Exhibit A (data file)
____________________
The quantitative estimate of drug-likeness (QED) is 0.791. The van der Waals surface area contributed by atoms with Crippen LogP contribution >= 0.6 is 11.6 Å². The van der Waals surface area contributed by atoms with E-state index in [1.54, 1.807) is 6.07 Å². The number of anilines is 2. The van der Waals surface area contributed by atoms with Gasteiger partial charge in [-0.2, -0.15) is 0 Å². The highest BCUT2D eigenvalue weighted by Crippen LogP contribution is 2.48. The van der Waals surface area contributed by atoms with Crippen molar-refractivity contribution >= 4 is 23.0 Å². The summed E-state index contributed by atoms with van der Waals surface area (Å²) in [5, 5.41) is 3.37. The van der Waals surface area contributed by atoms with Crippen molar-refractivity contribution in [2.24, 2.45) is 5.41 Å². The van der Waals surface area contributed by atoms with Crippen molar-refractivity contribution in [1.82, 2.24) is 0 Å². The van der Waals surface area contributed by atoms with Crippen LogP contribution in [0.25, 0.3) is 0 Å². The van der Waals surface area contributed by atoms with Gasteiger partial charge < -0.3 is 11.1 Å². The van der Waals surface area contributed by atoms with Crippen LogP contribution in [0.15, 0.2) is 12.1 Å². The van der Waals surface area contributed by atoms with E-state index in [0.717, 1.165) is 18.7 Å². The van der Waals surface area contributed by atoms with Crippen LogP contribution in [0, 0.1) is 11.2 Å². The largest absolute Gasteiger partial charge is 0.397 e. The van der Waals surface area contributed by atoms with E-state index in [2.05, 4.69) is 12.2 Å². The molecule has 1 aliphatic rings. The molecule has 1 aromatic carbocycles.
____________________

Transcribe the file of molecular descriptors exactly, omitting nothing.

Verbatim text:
The quantitative estimate of drug-likeness (QED) is 0.791. The van der Waals surface area contributed by atoms with Crippen LogP contribution >= 0.6 is 11.6 Å². The van der Waals surface area contributed by atoms with E-state index in [1.54, 1.807) is 6.07 Å². The number of anilines is 2. The van der Waals surface area contributed by atoms with Gasteiger partial charge in [-0.2, -0.15) is 0 Å². The highest BCUT2D eigenvalue weighted by Crippen LogP contribution is 2.48. The van der Waals surface area contributed by atoms with Crippen molar-refractivity contribution >= 4 is 23.0 Å². The summed E-state index contributed by atoms with van der Waals surface area (Å²) in [5, 5.41) is 3.37. The van der Waals surface area contributed by atoms with Crippen molar-refractivity contribution in [2.24, 2.45) is 5.41 Å². The van der Waals surface area contributed by atoms with Crippen molar-refractivity contribution in [1.82, 2.24) is 0 Å². The van der Waals surface area contributed by atoms with Crippen LogP contribution in [0.25, 0.3) is 0 Å². The van der Waals surface area contributed by atoms with Gasteiger partial charge < -0.3 is 11.1 Å². The van der Waals surface area contributed by atoms with Crippen LogP contribution in [0.15, 0.2) is 12.1 Å². The van der Waals surface area contributed by atoms with E-state index in [0.717, 1.165) is 18.7 Å². The van der Waals surface area contributed by atoms with Crippen LogP contribution in [0, 0.1) is 11.2 Å². The largest absolute Gasteiger partial charge is 0.397 e. The van der Waals surface area contributed by atoms with E-state index in [2.05, 4.69) is 12.2 Å². The molecule has 1 aliphatic rings. The molecule has 1 aromatic carbocycles.